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Flight Club: the future is blue for central London darts
Friday, October 30, 2015
London’s newest darts venue opened its doors on the edge of the City this week promising to preserve the tradition of darts, whilst 'completely blowing the doors off it'. So far, Flight Club seems to have delivered.
On Wednesday night each of the twelve boards were in use, with groups of professionals in suits and stilettoes chucking darts for £25 an hour while tucking in to crab croquettes and sipping their £10- cocktails (‘Bus Fare Home’ = whisky, sherry, fig liqueur, Angostura bitters, orange zest). Buckets of lagers sat by beautifully manicured oches, marked with three throw lines for the Rookie, Regular, or Pro (7’9”). Women – lots of women – shrieked as large flat screens above announced their newfound ‘killer’ status. Flight Club darts is buzzy, busy, and full of beautiful people; Barry Hearn will go ballistic when he realises what he’s missing out on.
Central to the appeal, it seems, is some magic which allows all scoring to be automated: think ten-pin bowling, but designed by a rocket scientist. Self-scoring darts is not entirely new to London – a handful of ‘soft tip’ boards can claim that breakthrough – but automated scoring with steel tip darts and real sisal boards has a touch of Back to the Future about it. Three cameras perch high above each board; scores appear on screens in milliseconds thanks to a blend of trigonometry and wizardry that someone else can try to explain.
There’s a catch, of course. The scoring system only works with ‘house’ darts, which have been painted blue so they can be picked up by the cameras. This is not the venue for a serious dart match (although you can use your own darts and turn off automated scoring if you want). An hourly booking includes one set of darts to be passed around amongst the group, which ensures that Flight Club delivers exactly what it says it will – social darts.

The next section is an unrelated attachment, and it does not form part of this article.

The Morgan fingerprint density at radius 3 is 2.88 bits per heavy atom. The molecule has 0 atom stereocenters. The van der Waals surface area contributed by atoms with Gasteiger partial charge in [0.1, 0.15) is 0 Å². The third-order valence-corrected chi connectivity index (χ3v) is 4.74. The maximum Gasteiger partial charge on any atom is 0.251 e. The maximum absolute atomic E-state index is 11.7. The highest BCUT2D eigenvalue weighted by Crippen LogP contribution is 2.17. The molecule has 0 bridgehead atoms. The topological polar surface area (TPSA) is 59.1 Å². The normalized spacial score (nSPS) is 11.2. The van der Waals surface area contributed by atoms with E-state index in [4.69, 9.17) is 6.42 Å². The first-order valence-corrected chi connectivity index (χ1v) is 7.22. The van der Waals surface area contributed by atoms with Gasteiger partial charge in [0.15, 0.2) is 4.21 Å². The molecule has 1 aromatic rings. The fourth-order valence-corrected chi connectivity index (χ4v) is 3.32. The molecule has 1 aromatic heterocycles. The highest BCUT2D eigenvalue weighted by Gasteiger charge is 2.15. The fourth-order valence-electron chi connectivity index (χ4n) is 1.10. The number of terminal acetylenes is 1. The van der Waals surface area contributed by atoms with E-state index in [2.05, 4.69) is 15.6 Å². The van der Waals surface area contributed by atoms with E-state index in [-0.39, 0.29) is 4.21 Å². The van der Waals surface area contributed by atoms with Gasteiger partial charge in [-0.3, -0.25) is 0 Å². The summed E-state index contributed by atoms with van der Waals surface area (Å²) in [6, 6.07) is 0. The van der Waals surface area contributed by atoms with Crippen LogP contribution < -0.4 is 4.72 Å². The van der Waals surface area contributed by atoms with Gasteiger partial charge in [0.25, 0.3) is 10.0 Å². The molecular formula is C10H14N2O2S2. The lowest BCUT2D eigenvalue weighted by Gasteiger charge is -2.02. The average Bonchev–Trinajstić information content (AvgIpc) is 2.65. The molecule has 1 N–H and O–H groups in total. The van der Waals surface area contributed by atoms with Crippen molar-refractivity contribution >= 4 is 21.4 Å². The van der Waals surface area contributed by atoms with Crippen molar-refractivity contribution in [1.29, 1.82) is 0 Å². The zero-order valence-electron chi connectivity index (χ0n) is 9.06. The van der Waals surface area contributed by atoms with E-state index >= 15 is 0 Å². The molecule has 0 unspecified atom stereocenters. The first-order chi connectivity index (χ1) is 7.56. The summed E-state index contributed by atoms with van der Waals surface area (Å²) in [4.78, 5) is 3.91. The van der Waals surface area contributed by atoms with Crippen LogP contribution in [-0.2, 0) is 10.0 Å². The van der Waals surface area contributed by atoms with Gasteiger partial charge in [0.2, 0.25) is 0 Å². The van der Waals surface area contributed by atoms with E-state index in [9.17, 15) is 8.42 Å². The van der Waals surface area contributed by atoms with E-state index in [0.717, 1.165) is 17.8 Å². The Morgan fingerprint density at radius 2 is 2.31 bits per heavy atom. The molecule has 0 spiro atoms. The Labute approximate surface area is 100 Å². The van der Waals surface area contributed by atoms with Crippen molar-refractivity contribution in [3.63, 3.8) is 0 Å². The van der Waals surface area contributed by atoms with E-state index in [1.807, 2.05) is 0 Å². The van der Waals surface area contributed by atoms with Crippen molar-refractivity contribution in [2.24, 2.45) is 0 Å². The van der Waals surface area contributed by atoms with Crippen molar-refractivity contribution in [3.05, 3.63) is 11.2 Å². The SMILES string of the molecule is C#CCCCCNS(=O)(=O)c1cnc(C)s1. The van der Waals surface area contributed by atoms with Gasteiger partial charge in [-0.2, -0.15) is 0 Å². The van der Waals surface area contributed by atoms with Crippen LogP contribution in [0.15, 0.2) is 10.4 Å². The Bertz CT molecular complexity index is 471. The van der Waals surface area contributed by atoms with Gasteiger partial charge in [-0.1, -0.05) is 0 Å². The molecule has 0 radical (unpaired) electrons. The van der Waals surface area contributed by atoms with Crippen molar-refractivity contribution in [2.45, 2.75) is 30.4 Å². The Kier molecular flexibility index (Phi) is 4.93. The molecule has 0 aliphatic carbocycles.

On paper, dumbing down the simplest of sports seems unlikely, unworkable and unnecessary. On Wednesday night a darts match was taking place 300 metres away upstairs at the Flying Horse, with little razzmatazz and some basic subtraction. Flight Club appears to reflect a lack of ability to find fun without it being showy, packaged up (think Who’s in the Bag), and broadcast on Facebook. Add in the requirement for door staff, a bookings manager and uniformed waiting staff, and Flight Club begins to sound like Keith Talent’s worst nightmare.
But that is to misunderstand the thought and care what lies beneath. This is darts reinvented for our times, by people who know their audience and get the sport. Finishing on a double? That’s too difficult, so it’s been binned – 301up is re-branded as Demolition Darts, with your ‘wall’ disappearing on screen until you reach exactly 0. (For older players, it’s reminiscent of Atari’s Breakout). Killer has been tweaked, removing any complexity (including, happily, the possibility of accidentally killing oneself). The oches are unlike any other seen in London, with high tables flanking the thrower perfectly placed for groups to enjoy food and drinks, whilst cleverly reducing the risk related to sharp pointy things and large groups of pissed people. But within this redesign, the 'throw' remains perfect.
There are boards tucked away for smaller groups, large areas for big city nights out, booths for twelve of Hoxton’s finest. On Wednesday night 250 people had passed through the carefully tiled entrance (a nod, of course, to traditional pubs); all seemed to be playing darts, with, incredibly, just 36 arrows in play throughout. The pound signs were ringing, even if tungsten shares are going nowhere.
Hidden away near the stairs is a selection of old and rarely seen dart boards, each in itself a relic of a dying pub game. Darts in pubs in central London has been diminishing for decades, but the decimation of the last few years means that extinction within a generation has begun to look like the most likely outcome.
Flight Club is the best attempt to try something radically different for darts in pubs since it boomed in London in the 1920s and 30s. I've no idea if it will help stem the decline of darts in the capital, but it gets full marks for effort, and fuller marks for style. Visit, and throw darts, even if they are blue.
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